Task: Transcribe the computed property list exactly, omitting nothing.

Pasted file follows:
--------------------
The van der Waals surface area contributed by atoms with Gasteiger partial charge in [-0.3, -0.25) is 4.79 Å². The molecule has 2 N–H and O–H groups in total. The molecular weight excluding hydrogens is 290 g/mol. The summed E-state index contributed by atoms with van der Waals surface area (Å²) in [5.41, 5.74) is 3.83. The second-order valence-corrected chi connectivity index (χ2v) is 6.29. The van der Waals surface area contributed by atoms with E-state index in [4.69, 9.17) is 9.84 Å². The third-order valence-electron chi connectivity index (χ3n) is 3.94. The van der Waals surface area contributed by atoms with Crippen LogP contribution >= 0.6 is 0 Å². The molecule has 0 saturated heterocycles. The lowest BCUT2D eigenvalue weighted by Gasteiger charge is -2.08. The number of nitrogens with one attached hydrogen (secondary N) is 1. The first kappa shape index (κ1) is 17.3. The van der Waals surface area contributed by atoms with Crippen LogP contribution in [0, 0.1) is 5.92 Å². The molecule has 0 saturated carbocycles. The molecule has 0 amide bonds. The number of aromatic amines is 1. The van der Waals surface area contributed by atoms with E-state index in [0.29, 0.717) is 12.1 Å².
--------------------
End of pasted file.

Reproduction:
The van der Waals surface area contributed by atoms with Gasteiger partial charge in [-0.3, -0.25) is 4.79 Å². The molecule has 2 N–H and O–H groups in total. The molecular weight excluding hydrogens is 290 g/mol. The summed E-state index contributed by atoms with van der Waals surface area (Å²) in [5.41, 5.74) is 3.83. The second-order valence-corrected chi connectivity index (χ2v) is 6.29. The van der Waals surface area contributed by atoms with E-state index in [4.69, 9.17) is 9.84 Å². The third-order valence-electron chi connectivity index (χ3n) is 3.94. The van der Waals surface area contributed by atoms with Crippen LogP contribution >= 0.6 is 0 Å². The molecule has 0 saturated heterocycles. The lowest BCUT2D eigenvalue weighted by Gasteiger charge is -2.08. The number of nitrogens with one attached hydrogen (secondary N) is 1. The first kappa shape index (κ1) is 17.3. The van der Waals surface area contributed by atoms with Crippen LogP contribution in [0, 0.1) is 5.92 Å². The molecule has 0 saturated carbocycles. The molecule has 0 amide bonds. The number of aromatic amines is 1. The van der Waals surface area contributed by atoms with E-state index in [0.29, 0.717) is 12.1 Å².